by Jane Ellen Stevenson of Aces Too High News
“Gannett launches a network-wide push to rework its crime coverage,” writes the Poynter Institute about the changes the largest newspaper chain in the country is making in order to “make its crime coverage more enterprising, rather than reactive.”
Among the changes the Gannett newsrooms are insituting, according to Poynter, are “fewer mugshots, additional context and moving beyond police narratives.”
It’s about damn time. We advocated this more than 20 years ago, and now we go a LOT further in our suggestions to make crime reporting more relevant, less racist, and more useful to communities.
Berkeley Media Studies Group, a public health research organization, launched the Reporting on Violence project throughout California in 1997 and expanded it to interested newsrooms across the U.S. in 2001. The second edition of “The Reporting on Violence: A Handbook for Journalists” came out in 2001.
The first, which came out in 1997, was distributed to more than 950 journalists and 100 newsrooms. I wrote the handbooks. Dr. Lori Dorfman, BMSG’s director, edited them. Together, we led the project, which was funded by the W. K. Kellogg Foundation and The California Wellness Foundation.
The immediate response was great—we did workshops in all the major newsrooms in California. But things didn’t change the way I’d hoped. A few news organizations included a few contextual questions in their reporting from time to time, but none changed their crime reporting. The data we gathered inspired the San Jose Mercury News (more info below) to do a series on domestic violence, but despite reporters asking to develop a domestic violence beat, the editors said no.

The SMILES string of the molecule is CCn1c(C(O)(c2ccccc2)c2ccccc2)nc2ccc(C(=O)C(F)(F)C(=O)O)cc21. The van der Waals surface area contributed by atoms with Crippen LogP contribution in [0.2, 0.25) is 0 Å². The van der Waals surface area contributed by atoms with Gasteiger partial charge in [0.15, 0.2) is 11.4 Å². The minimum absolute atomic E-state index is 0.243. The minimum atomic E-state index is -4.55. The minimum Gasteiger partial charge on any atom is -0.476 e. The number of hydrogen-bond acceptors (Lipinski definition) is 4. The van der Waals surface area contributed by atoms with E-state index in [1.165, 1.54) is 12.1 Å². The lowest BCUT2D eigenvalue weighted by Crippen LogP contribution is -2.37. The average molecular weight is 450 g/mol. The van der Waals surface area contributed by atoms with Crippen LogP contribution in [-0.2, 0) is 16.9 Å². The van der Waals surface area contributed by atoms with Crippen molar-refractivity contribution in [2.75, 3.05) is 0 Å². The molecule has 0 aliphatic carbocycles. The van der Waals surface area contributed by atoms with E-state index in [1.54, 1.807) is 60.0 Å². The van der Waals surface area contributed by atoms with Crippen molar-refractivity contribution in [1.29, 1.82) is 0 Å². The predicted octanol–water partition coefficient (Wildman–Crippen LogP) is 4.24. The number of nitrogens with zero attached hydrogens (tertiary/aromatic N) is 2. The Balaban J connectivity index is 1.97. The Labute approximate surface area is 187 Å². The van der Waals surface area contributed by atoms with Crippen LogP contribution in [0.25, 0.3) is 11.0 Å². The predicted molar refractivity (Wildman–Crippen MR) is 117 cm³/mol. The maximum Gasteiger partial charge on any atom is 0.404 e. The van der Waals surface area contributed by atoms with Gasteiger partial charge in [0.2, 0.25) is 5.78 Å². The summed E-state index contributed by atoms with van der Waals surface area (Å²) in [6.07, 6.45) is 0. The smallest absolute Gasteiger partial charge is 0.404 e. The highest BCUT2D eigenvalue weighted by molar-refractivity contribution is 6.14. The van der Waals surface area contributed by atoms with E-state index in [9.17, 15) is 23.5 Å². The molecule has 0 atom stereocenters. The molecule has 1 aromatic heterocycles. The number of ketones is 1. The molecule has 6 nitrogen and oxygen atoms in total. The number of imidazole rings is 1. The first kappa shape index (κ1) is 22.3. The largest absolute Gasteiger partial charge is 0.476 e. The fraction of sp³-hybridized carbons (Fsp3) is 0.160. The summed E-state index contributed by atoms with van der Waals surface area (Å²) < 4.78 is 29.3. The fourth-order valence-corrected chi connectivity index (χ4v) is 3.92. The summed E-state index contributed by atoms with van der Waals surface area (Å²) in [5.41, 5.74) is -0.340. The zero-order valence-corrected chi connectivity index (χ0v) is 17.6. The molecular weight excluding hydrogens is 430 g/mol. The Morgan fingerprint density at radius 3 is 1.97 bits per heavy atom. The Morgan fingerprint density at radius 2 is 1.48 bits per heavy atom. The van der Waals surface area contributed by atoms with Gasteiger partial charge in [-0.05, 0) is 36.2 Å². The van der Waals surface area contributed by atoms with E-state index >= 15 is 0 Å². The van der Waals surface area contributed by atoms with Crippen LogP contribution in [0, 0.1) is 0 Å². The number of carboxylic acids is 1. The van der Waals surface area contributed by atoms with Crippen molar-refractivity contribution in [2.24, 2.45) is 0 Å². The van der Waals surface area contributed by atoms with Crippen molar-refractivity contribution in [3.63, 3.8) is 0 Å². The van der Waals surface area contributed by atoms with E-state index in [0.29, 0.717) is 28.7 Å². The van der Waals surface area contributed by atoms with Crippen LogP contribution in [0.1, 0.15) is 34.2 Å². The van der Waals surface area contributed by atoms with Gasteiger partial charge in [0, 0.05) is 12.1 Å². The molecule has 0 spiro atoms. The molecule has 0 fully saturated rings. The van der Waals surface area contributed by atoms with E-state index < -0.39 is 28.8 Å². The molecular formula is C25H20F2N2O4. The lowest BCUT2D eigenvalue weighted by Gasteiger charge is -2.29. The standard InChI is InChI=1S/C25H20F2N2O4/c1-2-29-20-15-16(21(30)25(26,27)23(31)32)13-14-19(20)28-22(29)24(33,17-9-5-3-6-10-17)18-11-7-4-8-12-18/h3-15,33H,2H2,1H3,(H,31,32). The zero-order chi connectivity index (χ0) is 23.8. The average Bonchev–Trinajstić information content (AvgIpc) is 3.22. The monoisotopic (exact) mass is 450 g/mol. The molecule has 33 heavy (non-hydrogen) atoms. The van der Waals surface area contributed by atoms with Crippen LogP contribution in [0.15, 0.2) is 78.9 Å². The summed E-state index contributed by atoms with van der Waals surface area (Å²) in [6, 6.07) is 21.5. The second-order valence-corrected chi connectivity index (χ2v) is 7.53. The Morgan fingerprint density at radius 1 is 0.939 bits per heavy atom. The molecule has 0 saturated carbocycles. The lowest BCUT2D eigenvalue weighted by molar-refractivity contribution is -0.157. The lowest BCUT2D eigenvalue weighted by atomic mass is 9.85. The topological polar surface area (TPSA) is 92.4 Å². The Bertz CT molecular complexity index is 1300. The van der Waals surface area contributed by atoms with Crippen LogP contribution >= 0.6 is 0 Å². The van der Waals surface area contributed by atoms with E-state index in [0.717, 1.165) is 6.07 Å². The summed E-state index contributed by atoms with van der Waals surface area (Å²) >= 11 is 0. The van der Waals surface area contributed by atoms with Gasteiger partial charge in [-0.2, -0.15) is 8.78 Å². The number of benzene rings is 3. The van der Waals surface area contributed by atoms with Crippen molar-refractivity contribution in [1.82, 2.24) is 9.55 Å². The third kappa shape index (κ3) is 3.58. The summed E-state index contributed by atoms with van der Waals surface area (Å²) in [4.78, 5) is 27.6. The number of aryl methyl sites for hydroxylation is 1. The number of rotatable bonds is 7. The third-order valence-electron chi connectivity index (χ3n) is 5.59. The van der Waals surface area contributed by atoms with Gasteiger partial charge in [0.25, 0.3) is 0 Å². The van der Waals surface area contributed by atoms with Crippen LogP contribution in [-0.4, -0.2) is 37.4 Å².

Remarkably, the basics of crime reporting haven’t changed much since the late 1890s (essentially, the man-bites-dog approach). Why is it taking so long for this change to happen? The irony is that although change is journalism’s bread and butter, getting the journalism community to modernize is like moving a mountain with a spoon and a bucket.
I am a longtime health, science and technology journalist. When I wrote the Reporting on Violence handbook, I’d been covering the epidemiology of violence off and on for several years, after the CDC began taking the same approach to violence and violence prevention as they had with smoking and smoking prevention, and motor vehicle accidents and their prevention. I realized that my profession was part of the problem in how the general public understood violence, and I wanted to do something about it.
Now Gannett is beginning to make some rudimentary changes. After two years of experimenting in its news organizations in Rochester, NY, and Phoenix, AZ, Gannett is rolling out these revisions across its 250 newsrooms.
“Gannett’s new approach to crime coverage, editors say, will focus on offering context, identifying trends and following stories to their end,” Angela Fu wrote for the Poynter Institute in an article published on August 9 on their site. The Poynter Institute is a journalism training and professional standards organization. “Journalists across the newspaper chain, the largest in the country, have been attending trainings this summer to learn how to be more enterprising in their crime coverage, rather than reactive.”
The changes include:
- Removing mugshot galleries—photos of those arrested in the community that police departments provided to news organizations.
- No longer relying on police blotters for individual crime stories and instead focusing on trends. From the Poynter article: “For example, the Republic, which is based in Phoenix, used to report on individual pedestrian fatalities without explaining to readers why they were noteworthy, (Kim) Bui said. So the paper decided to track these incidents, leading to a piece that explores why Arizona has one of the highest rates of pedestrian deaths in the country.”